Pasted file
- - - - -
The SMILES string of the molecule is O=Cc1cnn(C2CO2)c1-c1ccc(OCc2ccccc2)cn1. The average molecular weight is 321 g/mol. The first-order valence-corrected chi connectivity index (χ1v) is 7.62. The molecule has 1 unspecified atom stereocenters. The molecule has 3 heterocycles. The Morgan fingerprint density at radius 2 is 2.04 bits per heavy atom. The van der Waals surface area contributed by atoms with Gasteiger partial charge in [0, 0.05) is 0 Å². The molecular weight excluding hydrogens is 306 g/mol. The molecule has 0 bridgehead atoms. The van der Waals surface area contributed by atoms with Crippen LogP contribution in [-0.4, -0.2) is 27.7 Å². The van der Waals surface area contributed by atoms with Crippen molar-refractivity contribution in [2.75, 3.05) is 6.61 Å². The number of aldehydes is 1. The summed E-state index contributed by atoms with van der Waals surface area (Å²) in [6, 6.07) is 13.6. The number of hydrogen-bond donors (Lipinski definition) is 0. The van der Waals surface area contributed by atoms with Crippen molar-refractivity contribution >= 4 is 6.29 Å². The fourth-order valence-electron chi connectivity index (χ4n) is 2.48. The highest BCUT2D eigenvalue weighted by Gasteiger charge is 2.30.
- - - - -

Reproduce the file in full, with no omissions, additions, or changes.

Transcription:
The SMILES string of the molecule is O=Cc1cnn(C2CO2)c1-c1ccc(OCc2ccccc2)cn1. The average molecular weight is 321 g/mol. The first-order valence-corrected chi connectivity index (χ1v) is 7.62. The molecule has 1 unspecified atom stereocenters. The molecule has 3 heterocycles. The Morgan fingerprint density at radius 2 is 2.04 bits per heavy atom. The van der Waals surface area contributed by atoms with Gasteiger partial charge in [0, 0.05) is 0 Å². The molecular weight excluding hydrogens is 306 g/mol. The molecule has 0 bridgehead atoms. The van der Waals surface area contributed by atoms with Crippen LogP contribution in [-0.4, -0.2) is 27.7 Å². The van der Waals surface area contributed by atoms with Crippen molar-refractivity contribution in [2.75, 3.05) is 6.61 Å². The number of aldehydes is 1. The summed E-state index contributed by atoms with van der Waals surface area (Å²) in [6, 6.07) is 13.6. The number of hydrogen-bond donors (Lipinski definition) is 0. The van der Waals surface area contributed by atoms with Crippen molar-refractivity contribution >= 4 is 6.29 Å². The fourth-order valence-electron chi connectivity index (χ4n) is 2.48. The highest BCUT2D eigenvalue weighted by Gasteiger charge is 2.30.